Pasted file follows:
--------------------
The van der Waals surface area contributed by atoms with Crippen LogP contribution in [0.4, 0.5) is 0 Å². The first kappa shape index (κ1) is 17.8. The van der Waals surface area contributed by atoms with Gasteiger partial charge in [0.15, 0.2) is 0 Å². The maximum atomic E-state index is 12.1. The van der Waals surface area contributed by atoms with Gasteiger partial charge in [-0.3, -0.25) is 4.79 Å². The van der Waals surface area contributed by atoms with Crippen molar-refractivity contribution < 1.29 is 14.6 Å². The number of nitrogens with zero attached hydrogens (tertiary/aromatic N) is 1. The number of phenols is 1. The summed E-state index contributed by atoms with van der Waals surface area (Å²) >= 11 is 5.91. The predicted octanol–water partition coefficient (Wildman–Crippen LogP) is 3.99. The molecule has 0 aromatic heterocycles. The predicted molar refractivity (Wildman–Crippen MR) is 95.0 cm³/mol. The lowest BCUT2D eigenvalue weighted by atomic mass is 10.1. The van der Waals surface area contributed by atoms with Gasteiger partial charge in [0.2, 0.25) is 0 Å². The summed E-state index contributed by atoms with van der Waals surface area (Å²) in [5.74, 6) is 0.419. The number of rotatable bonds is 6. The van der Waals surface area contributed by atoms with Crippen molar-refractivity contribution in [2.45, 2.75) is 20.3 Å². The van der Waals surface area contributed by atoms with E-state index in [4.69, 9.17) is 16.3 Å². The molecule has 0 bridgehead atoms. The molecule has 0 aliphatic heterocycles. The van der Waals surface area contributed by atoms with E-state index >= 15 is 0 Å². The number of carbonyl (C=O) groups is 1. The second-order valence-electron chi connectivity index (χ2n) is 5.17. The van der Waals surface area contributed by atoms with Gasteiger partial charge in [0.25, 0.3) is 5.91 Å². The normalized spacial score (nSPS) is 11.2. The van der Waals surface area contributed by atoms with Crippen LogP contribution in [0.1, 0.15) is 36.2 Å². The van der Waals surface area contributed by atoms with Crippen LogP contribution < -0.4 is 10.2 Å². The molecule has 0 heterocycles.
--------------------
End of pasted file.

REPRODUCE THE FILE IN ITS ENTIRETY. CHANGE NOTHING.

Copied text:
The van der Waals surface area contributed by atoms with Crippen LogP contribution in [0.4, 0.5) is 0 Å². The first kappa shape index (κ1) is 17.8. The van der Waals surface area contributed by atoms with Gasteiger partial charge in [0.15, 0.2) is 0 Å². The maximum atomic E-state index is 12.1. The van der Waals surface area contributed by atoms with Gasteiger partial charge in [-0.3, -0.25) is 4.79 Å². The van der Waals surface area contributed by atoms with Crippen molar-refractivity contribution < 1.29 is 14.6 Å². The number of nitrogens with zero attached hydrogens (tertiary/aromatic N) is 1. The number of phenols is 1. The summed E-state index contributed by atoms with van der Waals surface area (Å²) >= 11 is 5.91. The predicted octanol–water partition coefficient (Wildman–Crippen LogP) is 3.99. The molecule has 0 aromatic heterocycles. The predicted molar refractivity (Wildman–Crippen MR) is 95.0 cm³/mol. The lowest BCUT2D eigenvalue weighted by atomic mass is 10.1. The van der Waals surface area contributed by atoms with Gasteiger partial charge in [0.2, 0.25) is 0 Å². The summed E-state index contributed by atoms with van der Waals surface area (Å²) in [5.74, 6) is 0.419. The number of rotatable bonds is 6. The van der Waals surface area contributed by atoms with Crippen molar-refractivity contribution in [2.45, 2.75) is 20.3 Å². The van der Waals surface area contributed by atoms with E-state index in [4.69, 9.17) is 16.3 Å². The molecule has 0 bridgehead atoms. The molecule has 0 aliphatic heterocycles. The van der Waals surface area contributed by atoms with E-state index >= 15 is 0 Å². The number of carbonyl (C=O) groups is 1. The second-order valence-electron chi connectivity index (χ2n) is 5.17. The van der Waals surface area contributed by atoms with Gasteiger partial charge in [0.25, 0.3) is 5.91 Å². The normalized spacial score (nSPS) is 11.2. The van der Waals surface area contributed by atoms with Crippen LogP contribution in [0.1, 0.15) is 36.2 Å². The van der Waals surface area contributed by atoms with Crippen LogP contribution < -0.4 is 10.2 Å². The molecule has 0 heterocycles.